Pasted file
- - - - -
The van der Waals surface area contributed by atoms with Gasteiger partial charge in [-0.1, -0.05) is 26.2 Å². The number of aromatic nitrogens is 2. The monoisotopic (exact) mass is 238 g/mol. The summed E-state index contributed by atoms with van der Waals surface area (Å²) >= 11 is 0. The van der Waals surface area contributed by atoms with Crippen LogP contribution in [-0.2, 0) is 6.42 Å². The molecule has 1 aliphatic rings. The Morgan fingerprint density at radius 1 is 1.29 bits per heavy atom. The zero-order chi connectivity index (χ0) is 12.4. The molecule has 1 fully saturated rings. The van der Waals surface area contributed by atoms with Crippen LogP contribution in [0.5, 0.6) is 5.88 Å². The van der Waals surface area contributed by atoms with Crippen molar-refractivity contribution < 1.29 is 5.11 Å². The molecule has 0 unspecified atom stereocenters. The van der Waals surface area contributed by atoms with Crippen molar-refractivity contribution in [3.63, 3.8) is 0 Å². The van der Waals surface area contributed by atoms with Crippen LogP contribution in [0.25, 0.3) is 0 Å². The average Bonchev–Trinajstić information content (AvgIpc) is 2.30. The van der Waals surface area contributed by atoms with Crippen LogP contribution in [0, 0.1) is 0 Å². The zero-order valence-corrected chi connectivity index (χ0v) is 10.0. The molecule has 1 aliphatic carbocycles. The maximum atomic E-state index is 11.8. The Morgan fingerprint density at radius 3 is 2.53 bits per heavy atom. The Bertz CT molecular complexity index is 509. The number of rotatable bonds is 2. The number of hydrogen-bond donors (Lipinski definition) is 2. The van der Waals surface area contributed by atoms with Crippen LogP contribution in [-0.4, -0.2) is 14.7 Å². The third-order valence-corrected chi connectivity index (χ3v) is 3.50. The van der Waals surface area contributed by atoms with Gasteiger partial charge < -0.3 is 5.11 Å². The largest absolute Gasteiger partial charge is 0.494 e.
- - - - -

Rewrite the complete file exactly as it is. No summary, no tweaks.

The van der Waals surface area contributed by atoms with Gasteiger partial charge in [-0.1, -0.05) is 26.2 Å². The number of aromatic nitrogens is 2. The monoisotopic (exact) mass is 238 g/mol. The summed E-state index contributed by atoms with van der Waals surface area (Å²) >= 11 is 0. The van der Waals surface area contributed by atoms with Crippen LogP contribution in [-0.2, 0) is 6.42 Å². The molecule has 1 aliphatic rings. The Morgan fingerprint density at radius 1 is 1.29 bits per heavy atom. The zero-order chi connectivity index (χ0) is 12.4. The molecule has 1 fully saturated rings. The van der Waals surface area contributed by atoms with Crippen LogP contribution in [0.5, 0.6) is 5.88 Å². The van der Waals surface area contributed by atoms with Crippen molar-refractivity contribution < 1.29 is 5.11 Å². The molecule has 0 unspecified atom stereocenters. The van der Waals surface area contributed by atoms with Crippen molar-refractivity contribution in [3.63, 3.8) is 0 Å². The van der Waals surface area contributed by atoms with Crippen LogP contribution in [0.25, 0.3) is 0 Å². The average Bonchev–Trinajstić information content (AvgIpc) is 2.30. The van der Waals surface area contributed by atoms with Crippen LogP contribution in [0, 0.1) is 0 Å². The zero-order valence-corrected chi connectivity index (χ0v) is 10.0. The molecule has 1 aliphatic carbocycles. The maximum atomic E-state index is 11.8. The Morgan fingerprint density at radius 3 is 2.53 bits per heavy atom. The Bertz CT molecular complexity index is 509. The number of rotatable bonds is 2. The number of hydrogen-bond donors (Lipinski definition) is 2. The van der Waals surface area contributed by atoms with Crippen LogP contribution in [-0.4, -0.2) is 14.7 Å². The third-order valence-corrected chi connectivity index (χ3v) is 3.50. The van der Waals surface area contributed by atoms with Gasteiger partial charge < -0.3 is 5.11 Å². The largest absolute Gasteiger partial charge is 0.494 e.